Friday, August 5, 2011

Zen & Net Control

You are responsible for conducting a meeting of your colleagues.  It is not a “brainstorming meeting” or a “team bonding” meeting.  Time is very short, 45 minutes at max.  Everyone brings at least one bit of “hot potato” information that they desperately want to pass on to someone else, so they can get on with their work.  When they “check in” with you at the beginning of the meeting, they list what they have & what they are looking for from others.  Some of them have even less time available than you do.  Discussing everything sequentially would take far more time than you have & bore some people to sleep.

Even while the intros are still going on, you start pairing people up & sending them to various other tables to take care of their business, asking them to return when they are done.

You have to clear more urgent exchanges first.  You have to clear people on a tight schedule first.  After that, you need to clear short exchanges first, to release as many people as possible back to their work.

Some information, with data common to a number of exchanges, must be passed at the main table.  If someone unfamiliar with this style of meeting shows up, you also have to very briefly explain what is going on.

You must not lose track of anyone or anything.  You have your “bingo card” spreadsheet in front of you, to help you keep track.  

Now imagine that the meeting is really a conference call.  Let’s say that the other tables are individual telephone calls & all you are doing is pairing people off to make those calls.  Let’s say that if people all talk at once on the conference line, the VOIP garbles it.  Now it is easy to see why one person has to tightly control what happens & call on people.  Otherwise, there is chaos.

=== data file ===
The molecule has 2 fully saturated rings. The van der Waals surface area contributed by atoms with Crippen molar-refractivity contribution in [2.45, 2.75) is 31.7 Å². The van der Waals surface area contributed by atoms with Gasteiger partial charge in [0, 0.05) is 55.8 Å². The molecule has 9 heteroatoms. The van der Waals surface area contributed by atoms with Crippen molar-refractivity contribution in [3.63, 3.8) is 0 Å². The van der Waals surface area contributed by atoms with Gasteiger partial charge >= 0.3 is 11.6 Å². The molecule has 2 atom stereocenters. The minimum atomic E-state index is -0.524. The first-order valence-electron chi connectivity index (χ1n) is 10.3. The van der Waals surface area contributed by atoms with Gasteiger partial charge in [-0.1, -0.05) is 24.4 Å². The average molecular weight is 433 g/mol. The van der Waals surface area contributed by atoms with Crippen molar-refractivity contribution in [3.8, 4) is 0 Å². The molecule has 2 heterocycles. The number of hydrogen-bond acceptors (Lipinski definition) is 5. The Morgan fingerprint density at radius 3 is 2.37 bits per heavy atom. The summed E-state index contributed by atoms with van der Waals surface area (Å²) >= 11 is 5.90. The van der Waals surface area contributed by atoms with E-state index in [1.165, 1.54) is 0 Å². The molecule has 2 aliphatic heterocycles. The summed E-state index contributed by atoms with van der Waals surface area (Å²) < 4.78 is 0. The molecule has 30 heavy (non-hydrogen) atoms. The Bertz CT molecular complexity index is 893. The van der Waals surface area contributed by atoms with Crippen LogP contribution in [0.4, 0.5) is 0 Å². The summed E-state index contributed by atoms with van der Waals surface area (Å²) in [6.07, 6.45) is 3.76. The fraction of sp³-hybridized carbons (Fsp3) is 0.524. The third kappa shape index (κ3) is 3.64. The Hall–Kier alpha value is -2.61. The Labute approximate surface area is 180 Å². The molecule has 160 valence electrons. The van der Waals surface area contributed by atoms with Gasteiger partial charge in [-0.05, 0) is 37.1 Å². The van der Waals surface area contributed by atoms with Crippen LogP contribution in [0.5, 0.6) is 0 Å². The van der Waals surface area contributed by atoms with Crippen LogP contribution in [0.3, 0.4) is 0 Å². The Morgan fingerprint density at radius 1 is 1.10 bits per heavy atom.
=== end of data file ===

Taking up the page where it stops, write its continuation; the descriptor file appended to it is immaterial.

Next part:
Can you do it?

Of course you can.  Many people do it several times per week & are quite proficient.  Many even do it in Morse code (not normally anyone’s first language)!

It doesn’t happen in a meeting room or on a conference call.  It happens on ham radio, during “traffic nets” where operators gather on a certain frequency at a certain time, with the sole purpose of relaying information.  The information consists of messages or “radiograms” sent by hams to their own friends, relatives & fellow hams, or to anyone on behalf of a “third party.”  They do it to keep alive a well-oiled system (the National Traffic System) for passing urgent messages during a disaster when the normal infrastructure isn’t working.  The National Traffic System also serves to train hams who respond to disasters, in net procedures & accurate/efficient message transfer.

On the radio, instead of sending people to other tables, you are sending them to other frequencies in the ham radio bands.

There are further consideration that I could not figure out how to include in a conference call analogy.  If you are operating on short wave, your ability to communicate depends on a the upper atmosphere, where there is a layer, called the ionosphere, that reflects radio waves back down to other parts of the globe.  The ionosphere changes as the day progresses & with solar activity.  You must be aware of whether or when some net members may “lose connectivity,” so you can clear them early.

You are “net control.”  The people with the time constraints are liaisons to other nets.  The nets run in cycles, with nets spaced 45 minutes apart.

Since hams send & receive messages every day, many traffic nets also meet every day, so it can be said that the National Traffic System is probably the only ham radio organization that practices for disaster 365.25 days per year.  (Normally with a different crop of hams each day of the week.)

Here is what the manual (Public Service Communications Manual, Appendix B “Methods & Practices Guidelines,” Chapter 5 “Net Control”)  has to say … “You may panic freely between transmissions.”

Otherwise, it is Zen as usual.  If you can control when you panic, then why bother?

Seriously, the samurai approach to martial arts & pouring tea can be very useful here … a combo of total concentration & relaxation is in good order.  

Then watch the coping skills spill over into the rest of your life!